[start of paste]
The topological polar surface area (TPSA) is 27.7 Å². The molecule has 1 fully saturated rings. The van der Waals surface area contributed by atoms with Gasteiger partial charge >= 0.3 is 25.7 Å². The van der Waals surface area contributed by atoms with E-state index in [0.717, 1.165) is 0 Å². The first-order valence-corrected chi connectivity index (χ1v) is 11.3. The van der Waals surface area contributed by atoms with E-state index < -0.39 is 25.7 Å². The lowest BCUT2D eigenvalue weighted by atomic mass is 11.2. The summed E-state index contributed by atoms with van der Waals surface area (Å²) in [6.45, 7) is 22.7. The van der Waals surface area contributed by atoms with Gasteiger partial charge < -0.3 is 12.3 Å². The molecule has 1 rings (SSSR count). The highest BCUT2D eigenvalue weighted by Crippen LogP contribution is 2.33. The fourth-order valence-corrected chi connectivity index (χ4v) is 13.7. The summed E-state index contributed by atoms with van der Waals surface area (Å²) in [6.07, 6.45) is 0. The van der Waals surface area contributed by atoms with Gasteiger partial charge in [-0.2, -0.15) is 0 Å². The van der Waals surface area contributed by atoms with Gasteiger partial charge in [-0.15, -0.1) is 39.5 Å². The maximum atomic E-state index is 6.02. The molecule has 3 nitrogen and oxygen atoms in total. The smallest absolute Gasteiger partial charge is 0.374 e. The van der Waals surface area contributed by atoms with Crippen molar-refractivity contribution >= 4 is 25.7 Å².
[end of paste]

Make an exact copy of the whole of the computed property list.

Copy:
The topological polar surface area (TPSA) is 27.7 Å². The molecule has 1 fully saturated rings. The van der Waals surface area contributed by atoms with Gasteiger partial charge >= 0.3 is 25.7 Å². The van der Waals surface area contributed by atoms with E-state index in [0.717, 1.165) is 0 Å². The first-order valence-corrected chi connectivity index (χ1v) is 11.3. The van der Waals surface area contributed by atoms with E-state index < -0.39 is 25.7 Å². The lowest BCUT2D eigenvalue weighted by atomic mass is 11.2. The summed E-state index contributed by atoms with van der Waals surface area (Å²) in [6.45, 7) is 22.7. The van der Waals surface area contributed by atoms with Gasteiger partial charge < -0.3 is 12.3 Å². The molecule has 1 rings (SSSR count). The highest BCUT2D eigenvalue weighted by Crippen LogP contribution is 2.33. The fourth-order valence-corrected chi connectivity index (χ4v) is 13.7. The summed E-state index contributed by atoms with van der Waals surface area (Å²) in [6.07, 6.45) is 0. The van der Waals surface area contributed by atoms with Gasteiger partial charge in [-0.2, -0.15) is 0 Å². The van der Waals surface area contributed by atoms with Gasteiger partial charge in [-0.15, -0.1) is 39.5 Å². The maximum atomic E-state index is 6.02. The molecule has 3 nitrogen and oxygen atoms in total. The smallest absolute Gasteiger partial charge is 0.374 e. The van der Waals surface area contributed by atoms with Crippen molar-refractivity contribution >= 4 is 25.7 Å².